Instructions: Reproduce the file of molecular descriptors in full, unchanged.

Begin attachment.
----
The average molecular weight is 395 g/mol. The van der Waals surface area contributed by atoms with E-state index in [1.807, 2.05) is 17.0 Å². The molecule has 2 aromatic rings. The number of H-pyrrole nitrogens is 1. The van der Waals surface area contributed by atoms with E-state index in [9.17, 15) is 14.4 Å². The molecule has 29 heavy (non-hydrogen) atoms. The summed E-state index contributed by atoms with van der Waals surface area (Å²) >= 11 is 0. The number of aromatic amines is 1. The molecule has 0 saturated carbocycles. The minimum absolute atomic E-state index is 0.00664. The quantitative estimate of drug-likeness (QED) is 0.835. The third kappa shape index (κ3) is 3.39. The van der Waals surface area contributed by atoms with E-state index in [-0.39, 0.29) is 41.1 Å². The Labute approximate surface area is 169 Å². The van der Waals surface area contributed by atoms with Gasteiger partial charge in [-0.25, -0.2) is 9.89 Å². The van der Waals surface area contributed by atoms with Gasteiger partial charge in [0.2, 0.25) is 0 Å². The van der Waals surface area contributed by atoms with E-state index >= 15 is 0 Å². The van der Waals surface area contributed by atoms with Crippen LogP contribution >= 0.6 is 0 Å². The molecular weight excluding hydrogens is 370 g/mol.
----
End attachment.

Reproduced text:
The average molecular weight is 395 g/mol. The van der Waals surface area contributed by atoms with E-state index in [1.807, 2.05) is 17.0 Å². The molecule has 2 aromatic rings. The number of H-pyrrole nitrogens is 1. The van der Waals surface area contributed by atoms with E-state index in [9.17, 15) is 14.4 Å². The molecule has 29 heavy (non-hydrogen) atoms. The summed E-state index contributed by atoms with van der Waals surface area (Å²) >= 11 is 0. The number of aromatic amines is 1. The molecule has 0 saturated carbocycles. The minimum absolute atomic E-state index is 0.00664. The quantitative estimate of drug-likeness (QED) is 0.835. The third kappa shape index (κ3) is 3.39. The van der Waals surface area contributed by atoms with E-state index in [-0.39, 0.29) is 41.1 Å². The Labute approximate surface area is 169 Å². The van der Waals surface area contributed by atoms with Gasteiger partial charge in [-0.25, -0.2) is 9.89 Å². The van der Waals surface area contributed by atoms with Gasteiger partial charge in [0.2, 0.25) is 0 Å². The van der Waals surface area contributed by atoms with E-state index >= 15 is 0 Å². The van der Waals surface area contributed by atoms with Crippen LogP contribution >= 0.6 is 0 Å². The molecular weight excluding hydrogens is 370 g/mol.